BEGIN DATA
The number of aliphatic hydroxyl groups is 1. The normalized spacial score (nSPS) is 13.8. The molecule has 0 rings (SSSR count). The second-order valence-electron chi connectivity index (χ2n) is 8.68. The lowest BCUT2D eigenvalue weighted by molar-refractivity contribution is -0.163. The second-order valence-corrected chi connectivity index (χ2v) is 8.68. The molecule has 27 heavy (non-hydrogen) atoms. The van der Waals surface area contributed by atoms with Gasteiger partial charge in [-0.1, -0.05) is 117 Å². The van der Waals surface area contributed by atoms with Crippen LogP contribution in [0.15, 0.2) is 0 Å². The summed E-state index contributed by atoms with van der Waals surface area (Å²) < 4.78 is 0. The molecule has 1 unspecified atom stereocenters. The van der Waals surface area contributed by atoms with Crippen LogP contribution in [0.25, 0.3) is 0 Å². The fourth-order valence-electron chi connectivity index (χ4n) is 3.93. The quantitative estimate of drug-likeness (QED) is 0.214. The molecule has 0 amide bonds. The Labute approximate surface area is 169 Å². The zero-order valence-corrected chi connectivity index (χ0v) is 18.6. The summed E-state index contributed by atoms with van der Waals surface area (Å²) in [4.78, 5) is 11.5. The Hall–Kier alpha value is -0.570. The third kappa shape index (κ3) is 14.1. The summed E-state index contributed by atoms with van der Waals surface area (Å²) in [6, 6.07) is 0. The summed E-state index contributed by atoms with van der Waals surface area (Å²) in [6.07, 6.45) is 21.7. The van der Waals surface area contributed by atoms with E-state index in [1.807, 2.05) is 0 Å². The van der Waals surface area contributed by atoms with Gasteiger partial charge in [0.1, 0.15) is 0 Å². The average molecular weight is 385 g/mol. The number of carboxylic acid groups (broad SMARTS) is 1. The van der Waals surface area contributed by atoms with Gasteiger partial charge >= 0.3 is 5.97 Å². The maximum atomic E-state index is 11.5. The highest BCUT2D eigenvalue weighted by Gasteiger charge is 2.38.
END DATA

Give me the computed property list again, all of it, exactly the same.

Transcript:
The number of aliphatic hydroxyl groups is 1. The normalized spacial score (nSPS) is 13.8. The molecule has 0 rings (SSSR count). The second-order valence-electron chi connectivity index (χ2n) is 8.68. The lowest BCUT2D eigenvalue weighted by molar-refractivity contribution is -0.163. The second-order valence-corrected chi connectivity index (χ2v) is 8.68. The molecule has 27 heavy (non-hydrogen) atoms. The van der Waals surface area contributed by atoms with Gasteiger partial charge in [-0.1, -0.05) is 117 Å². The van der Waals surface area contributed by atoms with Crippen LogP contribution in [0.15, 0.2) is 0 Å². The summed E-state index contributed by atoms with van der Waals surface area (Å²) < 4.78 is 0. The molecule has 1 unspecified atom stereocenters. The van der Waals surface area contributed by atoms with Crippen LogP contribution in [0.25, 0.3) is 0 Å². The fourth-order valence-electron chi connectivity index (χ4n) is 3.93. The quantitative estimate of drug-likeness (QED) is 0.214. The molecule has 0 amide bonds. The Labute approximate surface area is 169 Å². The zero-order valence-corrected chi connectivity index (χ0v) is 18.6. The summed E-state index contributed by atoms with van der Waals surface area (Å²) in [4.78, 5) is 11.5. The Hall–Kier alpha value is -0.570. The third kappa shape index (κ3) is 14.1. The summed E-state index contributed by atoms with van der Waals surface area (Å²) in [6, 6.07) is 0. The summed E-state index contributed by atoms with van der Waals surface area (Å²) in [6.07, 6.45) is 21.7. The van der Waals surface area contributed by atoms with E-state index in [1.807, 2.05) is 0 Å². The van der Waals surface area contributed by atoms with Gasteiger partial charge in [0.1, 0.15) is 0 Å². The average molecular weight is 385 g/mol. The number of carboxylic acid groups (broad SMARTS) is 1. The van der Waals surface area contributed by atoms with Gasteiger partial charge >= 0.3 is 5.97 Å². The maximum atomic E-state index is 11.5. The highest BCUT2D eigenvalue weighted by Gasteiger charge is 2.38.